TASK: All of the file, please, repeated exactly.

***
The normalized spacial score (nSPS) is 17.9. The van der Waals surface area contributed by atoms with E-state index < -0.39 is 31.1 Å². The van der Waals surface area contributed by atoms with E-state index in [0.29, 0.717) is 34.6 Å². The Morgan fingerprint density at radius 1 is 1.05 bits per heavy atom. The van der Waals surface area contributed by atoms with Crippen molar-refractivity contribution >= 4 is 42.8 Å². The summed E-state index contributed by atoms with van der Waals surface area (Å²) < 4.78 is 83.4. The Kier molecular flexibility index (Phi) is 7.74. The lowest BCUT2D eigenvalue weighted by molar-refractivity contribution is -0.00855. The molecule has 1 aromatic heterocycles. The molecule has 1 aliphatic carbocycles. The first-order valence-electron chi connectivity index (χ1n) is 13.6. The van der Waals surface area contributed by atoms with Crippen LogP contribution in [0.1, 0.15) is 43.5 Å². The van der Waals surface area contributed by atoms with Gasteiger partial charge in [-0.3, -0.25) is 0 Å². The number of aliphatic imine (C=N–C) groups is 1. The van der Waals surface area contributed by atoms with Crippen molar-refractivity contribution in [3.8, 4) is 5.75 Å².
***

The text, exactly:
The normalized spacial score (nSPS) is 17.9. The van der Waals surface area contributed by atoms with E-state index < -0.39 is 31.1 Å². The van der Waals surface area contributed by atoms with E-state index in [0.29, 0.717) is 34.6 Å². The Morgan fingerprint density at radius 1 is 1.05 bits per heavy atom. The van der Waals surface area contributed by atoms with Crippen molar-refractivity contribution >= 4 is 42.8 Å². The summed E-state index contributed by atoms with van der Waals surface area (Å²) < 4.78 is 83.4. The Kier molecular flexibility index (Phi) is 7.74. The lowest BCUT2D eigenvalue weighted by molar-refractivity contribution is -0.00855. The molecule has 1 aromatic heterocycles. The molecule has 1 aliphatic carbocycles. The first-order valence-electron chi connectivity index (χ1n) is 13.6. The van der Waals surface area contributed by atoms with Crippen LogP contribution in [0.1, 0.15) is 43.5 Å². The van der Waals surface area contributed by atoms with Gasteiger partial charge in [-0.3, -0.25) is 0 Å². The number of aliphatic imine (C=N–C) groups is 1. The van der Waals surface area contributed by atoms with Crippen molar-refractivity contribution in [3.8, 4) is 5.75 Å².